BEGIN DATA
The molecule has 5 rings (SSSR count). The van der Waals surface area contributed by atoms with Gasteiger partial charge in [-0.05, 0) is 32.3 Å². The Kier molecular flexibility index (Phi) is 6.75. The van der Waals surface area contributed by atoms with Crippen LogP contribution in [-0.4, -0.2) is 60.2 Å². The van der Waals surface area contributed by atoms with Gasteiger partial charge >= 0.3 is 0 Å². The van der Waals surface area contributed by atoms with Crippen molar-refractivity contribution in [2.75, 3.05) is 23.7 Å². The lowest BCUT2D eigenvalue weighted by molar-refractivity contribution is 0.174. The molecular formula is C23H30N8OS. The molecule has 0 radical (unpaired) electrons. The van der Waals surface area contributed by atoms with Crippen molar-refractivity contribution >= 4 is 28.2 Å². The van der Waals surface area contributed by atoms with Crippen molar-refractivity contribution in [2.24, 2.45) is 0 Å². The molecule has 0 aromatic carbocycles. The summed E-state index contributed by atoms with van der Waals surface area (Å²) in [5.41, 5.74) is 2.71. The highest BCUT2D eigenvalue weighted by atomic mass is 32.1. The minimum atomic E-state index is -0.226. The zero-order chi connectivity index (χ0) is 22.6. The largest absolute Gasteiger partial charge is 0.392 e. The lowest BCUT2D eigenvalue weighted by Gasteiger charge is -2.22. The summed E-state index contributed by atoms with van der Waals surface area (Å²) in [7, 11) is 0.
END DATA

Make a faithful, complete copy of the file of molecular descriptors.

The molecule has 5 rings (SSSR count). The van der Waals surface area contributed by atoms with Gasteiger partial charge in [-0.05, 0) is 32.3 Å². The Kier molecular flexibility index (Phi) is 6.75. The van der Waals surface area contributed by atoms with Crippen LogP contribution in [-0.4, -0.2) is 60.2 Å². The van der Waals surface area contributed by atoms with Gasteiger partial charge >= 0.3 is 0 Å². The van der Waals surface area contributed by atoms with Crippen molar-refractivity contribution in [2.75, 3.05) is 23.7 Å². The lowest BCUT2D eigenvalue weighted by molar-refractivity contribution is 0.174. The molecular formula is C23H30N8OS. The molecule has 0 radical (unpaired) electrons. The van der Waals surface area contributed by atoms with Crippen molar-refractivity contribution >= 4 is 28.2 Å². The van der Waals surface area contributed by atoms with Crippen molar-refractivity contribution in [2.24, 2.45) is 0 Å². The molecule has 0 aromatic carbocycles. The summed E-state index contributed by atoms with van der Waals surface area (Å²) in [5.41, 5.74) is 2.71. The highest BCUT2D eigenvalue weighted by atomic mass is 32.1. The minimum atomic E-state index is -0.226. The zero-order chi connectivity index (χ0) is 22.6. The largest absolute Gasteiger partial charge is 0.392 e. The lowest BCUT2D eigenvalue weighted by Gasteiger charge is -2.22. The summed E-state index contributed by atoms with van der Waals surface area (Å²) in [7, 11) is 0.